Just Earth News | @justearthnews | 24 Dec 2022, 03:32 am Print
Image: Wikimedia Commons
Kabul: Ahmed Mohamed Ahmed El-Tayeb, the Grand Imam of al-Azhar University, has described the recent decision taken by the Taliban government in Afghanistan to ban women from studying in universities as against Islamic principles.
He said the move needs to be revised.
The grand Islamic scholar of Al-Azhar University on Friday wrote on his Facebook, stating the “decision has shaken the conscience of Muslims and Non-Muslims”, and no Muslim leader should order such a shameful decree, reports Khaama Press.
The renowned Sunni Muslim scholar added that the Taliban's latest decree suspending girls’ university education is extremely regrettable and contradicts the Islamic Sharia on all fronts.
He warned the Muslims and Non-Muslims that the decision should not be considered an Islamic order.
Thousands of women participated in Kabul city of Afghanistan on Thursday over the Taliban administration's decision to ban female students from attending universities.
The protesters called for women’s access to education and work, hinting that they would continue protesting until their wishes are fulfilled, Tolo News reported.
“Based on the statement of the Taliban, which they released yesterday, universities will be closed for an unknown period of time. We are protesting for this and we want to be the voice of the Afghan female students,” Julia Parsi, a protestor, told the news portal.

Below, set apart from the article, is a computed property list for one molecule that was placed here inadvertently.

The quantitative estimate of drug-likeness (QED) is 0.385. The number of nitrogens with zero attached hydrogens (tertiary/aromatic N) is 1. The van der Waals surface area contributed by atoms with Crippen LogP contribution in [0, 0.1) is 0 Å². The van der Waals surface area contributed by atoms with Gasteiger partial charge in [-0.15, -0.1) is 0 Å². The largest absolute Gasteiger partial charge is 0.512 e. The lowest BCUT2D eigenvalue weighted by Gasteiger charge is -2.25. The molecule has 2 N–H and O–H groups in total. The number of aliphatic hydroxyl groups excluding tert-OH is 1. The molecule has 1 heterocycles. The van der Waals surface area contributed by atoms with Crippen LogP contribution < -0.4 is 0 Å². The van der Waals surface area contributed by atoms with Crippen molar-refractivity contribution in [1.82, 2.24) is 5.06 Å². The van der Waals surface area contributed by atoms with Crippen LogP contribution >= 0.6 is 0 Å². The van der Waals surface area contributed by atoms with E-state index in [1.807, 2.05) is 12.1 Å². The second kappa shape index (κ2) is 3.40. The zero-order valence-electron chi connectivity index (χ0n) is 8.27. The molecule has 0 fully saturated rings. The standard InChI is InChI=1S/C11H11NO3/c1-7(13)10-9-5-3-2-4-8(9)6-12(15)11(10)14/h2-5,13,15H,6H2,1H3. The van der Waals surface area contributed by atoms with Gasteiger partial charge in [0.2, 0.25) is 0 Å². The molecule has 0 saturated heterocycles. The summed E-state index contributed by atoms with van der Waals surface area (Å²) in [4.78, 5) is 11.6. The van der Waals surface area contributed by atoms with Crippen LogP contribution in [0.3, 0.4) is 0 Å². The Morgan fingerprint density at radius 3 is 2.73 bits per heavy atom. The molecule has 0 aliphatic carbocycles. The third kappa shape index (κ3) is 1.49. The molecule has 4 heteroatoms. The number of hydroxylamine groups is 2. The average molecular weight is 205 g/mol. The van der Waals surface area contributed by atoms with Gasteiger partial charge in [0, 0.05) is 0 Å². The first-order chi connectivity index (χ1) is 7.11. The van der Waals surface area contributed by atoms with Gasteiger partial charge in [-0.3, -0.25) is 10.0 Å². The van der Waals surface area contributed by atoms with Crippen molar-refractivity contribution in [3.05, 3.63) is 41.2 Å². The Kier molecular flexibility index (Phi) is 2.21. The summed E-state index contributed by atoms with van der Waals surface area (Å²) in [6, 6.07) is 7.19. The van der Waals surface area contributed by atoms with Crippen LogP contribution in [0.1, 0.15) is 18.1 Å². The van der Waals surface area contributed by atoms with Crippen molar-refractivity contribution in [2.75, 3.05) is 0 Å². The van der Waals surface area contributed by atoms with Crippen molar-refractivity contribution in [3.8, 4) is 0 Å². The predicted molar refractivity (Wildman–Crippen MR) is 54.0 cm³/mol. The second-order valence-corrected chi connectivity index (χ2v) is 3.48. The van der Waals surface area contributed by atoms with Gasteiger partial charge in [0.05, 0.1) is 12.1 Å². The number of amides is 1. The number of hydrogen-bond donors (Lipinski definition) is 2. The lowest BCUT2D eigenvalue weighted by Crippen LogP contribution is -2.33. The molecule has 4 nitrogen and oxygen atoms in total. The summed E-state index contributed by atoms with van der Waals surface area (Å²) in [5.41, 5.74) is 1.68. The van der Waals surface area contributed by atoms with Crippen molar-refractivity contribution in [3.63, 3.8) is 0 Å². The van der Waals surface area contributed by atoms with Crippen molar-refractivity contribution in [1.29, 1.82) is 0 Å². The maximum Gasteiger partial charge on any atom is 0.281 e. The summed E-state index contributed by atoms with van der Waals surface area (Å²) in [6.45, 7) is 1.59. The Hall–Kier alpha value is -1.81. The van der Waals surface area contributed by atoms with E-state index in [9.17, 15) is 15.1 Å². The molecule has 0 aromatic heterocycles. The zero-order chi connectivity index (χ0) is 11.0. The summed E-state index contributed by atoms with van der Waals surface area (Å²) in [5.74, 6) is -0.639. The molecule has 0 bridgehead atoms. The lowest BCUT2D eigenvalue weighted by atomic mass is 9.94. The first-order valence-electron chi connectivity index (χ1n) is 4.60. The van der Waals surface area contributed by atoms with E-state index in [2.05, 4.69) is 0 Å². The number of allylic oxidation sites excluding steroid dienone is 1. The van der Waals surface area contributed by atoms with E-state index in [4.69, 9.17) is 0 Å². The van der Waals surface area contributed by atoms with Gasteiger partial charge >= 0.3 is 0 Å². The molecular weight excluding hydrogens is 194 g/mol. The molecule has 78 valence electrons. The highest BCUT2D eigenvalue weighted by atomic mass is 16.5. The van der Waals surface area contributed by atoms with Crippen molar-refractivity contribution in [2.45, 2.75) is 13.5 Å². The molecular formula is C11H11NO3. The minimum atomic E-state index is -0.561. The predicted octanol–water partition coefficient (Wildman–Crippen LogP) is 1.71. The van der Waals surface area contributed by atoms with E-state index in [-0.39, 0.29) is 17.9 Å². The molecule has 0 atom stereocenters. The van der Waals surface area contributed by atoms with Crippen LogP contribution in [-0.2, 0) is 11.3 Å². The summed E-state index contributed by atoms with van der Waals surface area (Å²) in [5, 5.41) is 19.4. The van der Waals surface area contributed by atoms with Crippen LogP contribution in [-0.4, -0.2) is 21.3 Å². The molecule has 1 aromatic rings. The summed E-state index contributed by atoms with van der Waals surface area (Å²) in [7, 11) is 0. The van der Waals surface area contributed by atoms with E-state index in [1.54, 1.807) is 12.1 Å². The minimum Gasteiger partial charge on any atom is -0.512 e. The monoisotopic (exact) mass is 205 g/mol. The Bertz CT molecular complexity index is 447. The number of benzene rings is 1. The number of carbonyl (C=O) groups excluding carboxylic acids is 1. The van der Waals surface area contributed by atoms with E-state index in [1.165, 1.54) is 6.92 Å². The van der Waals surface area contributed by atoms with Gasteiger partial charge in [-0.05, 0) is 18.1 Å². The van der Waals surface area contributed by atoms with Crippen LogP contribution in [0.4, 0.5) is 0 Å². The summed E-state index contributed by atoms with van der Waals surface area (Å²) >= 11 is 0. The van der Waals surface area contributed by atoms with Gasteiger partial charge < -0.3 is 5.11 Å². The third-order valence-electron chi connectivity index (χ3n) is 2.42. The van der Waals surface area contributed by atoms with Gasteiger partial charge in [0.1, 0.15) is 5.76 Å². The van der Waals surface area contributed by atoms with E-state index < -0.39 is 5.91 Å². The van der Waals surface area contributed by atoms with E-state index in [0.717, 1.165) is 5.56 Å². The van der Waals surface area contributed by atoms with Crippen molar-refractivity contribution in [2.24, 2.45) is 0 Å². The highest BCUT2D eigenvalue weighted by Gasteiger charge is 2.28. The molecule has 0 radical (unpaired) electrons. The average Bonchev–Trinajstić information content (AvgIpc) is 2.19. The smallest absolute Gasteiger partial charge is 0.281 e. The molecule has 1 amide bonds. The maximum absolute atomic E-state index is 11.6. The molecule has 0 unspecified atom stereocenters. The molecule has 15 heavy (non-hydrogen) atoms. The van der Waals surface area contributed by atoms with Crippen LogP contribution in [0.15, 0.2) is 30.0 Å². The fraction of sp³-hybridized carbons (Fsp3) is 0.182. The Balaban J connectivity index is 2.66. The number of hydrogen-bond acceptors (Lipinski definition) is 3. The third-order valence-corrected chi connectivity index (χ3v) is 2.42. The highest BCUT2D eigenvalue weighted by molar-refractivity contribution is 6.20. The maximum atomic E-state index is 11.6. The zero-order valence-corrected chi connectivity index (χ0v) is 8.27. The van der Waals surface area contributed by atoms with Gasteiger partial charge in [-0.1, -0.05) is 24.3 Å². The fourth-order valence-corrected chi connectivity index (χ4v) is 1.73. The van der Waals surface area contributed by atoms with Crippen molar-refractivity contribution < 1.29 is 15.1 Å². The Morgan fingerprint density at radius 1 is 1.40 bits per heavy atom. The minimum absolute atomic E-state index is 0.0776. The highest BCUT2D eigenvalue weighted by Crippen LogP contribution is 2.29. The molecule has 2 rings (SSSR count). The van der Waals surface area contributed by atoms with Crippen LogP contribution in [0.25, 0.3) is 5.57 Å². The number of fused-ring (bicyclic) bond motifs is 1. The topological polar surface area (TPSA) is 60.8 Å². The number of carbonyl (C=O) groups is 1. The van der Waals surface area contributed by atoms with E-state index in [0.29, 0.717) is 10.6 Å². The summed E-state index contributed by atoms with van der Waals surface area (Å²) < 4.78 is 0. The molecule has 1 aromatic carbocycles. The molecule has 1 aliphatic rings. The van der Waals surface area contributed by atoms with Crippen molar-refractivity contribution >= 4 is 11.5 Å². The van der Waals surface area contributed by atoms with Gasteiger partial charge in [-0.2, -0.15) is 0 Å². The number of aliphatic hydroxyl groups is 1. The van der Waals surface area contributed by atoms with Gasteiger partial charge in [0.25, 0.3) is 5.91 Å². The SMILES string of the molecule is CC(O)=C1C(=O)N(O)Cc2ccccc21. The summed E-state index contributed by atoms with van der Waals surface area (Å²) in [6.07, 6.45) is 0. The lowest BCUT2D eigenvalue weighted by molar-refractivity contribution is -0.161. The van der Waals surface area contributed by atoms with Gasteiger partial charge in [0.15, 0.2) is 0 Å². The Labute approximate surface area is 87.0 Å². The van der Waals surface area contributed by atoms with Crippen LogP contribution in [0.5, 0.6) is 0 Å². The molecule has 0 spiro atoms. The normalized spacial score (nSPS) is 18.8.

“We held the protest titled education for all, or education no one,” said Basir Hossaini, a protester.
Meanwhile, the UN family and the entire humanitarian community in Afghanistan condemned the Taliban’s decision to close universities to women and called on Wednesday for the de facto authorities to “immediately revoke the decision”.
In a statement, the UN Assistance Mission in Afghanistan (UNAMA) also urged the de facto authorities to “reopen girls’ schools beyond the sixth grade and end all measures preventing women and girls from participating fully in daily public life”.
UN Human Rights High Commissioner Volker Türk described the ban as “another appalling and cruel blow to the rights of Afghan women and girls and a deeply regrettable setback for the entire country”.
Reminding that their systematic exclusion from virtually all aspects of life is “unparalleled in the world”, he upheld that banning women from tertiary education is “all the more heart-breaking” when considering their vital contributions over the years.
“Coming on top of girls being barred from attending secondary school, just think of all the female doctors, lawyers and teachers who have been, and who will be, lost to the development of the country”, said the senior UN official.
He stated that suspending women from tertiary and higher education is in “clear violation” of Afghanistan’s obligations under international law, adding that their rights to access all levels of education without discrimination is “fundamental and unquestionable”.
Banning women from attending university is a continuation of the Taliban’s systematic discrimination policies.
Since August 2021, they have barred girls from secondary school, restricted women and girls’ freedom of movement, excluded women from most of the workforce and banned them from using parks, gyms and public bath houses.
These restrictions culminate with the confinement of Afghan women and girls to the four walls of their homes, according to UNAMA.
“Preventing half of the population from contributing meaningfully to society and the economy will have a devastating impact on the whole country”.
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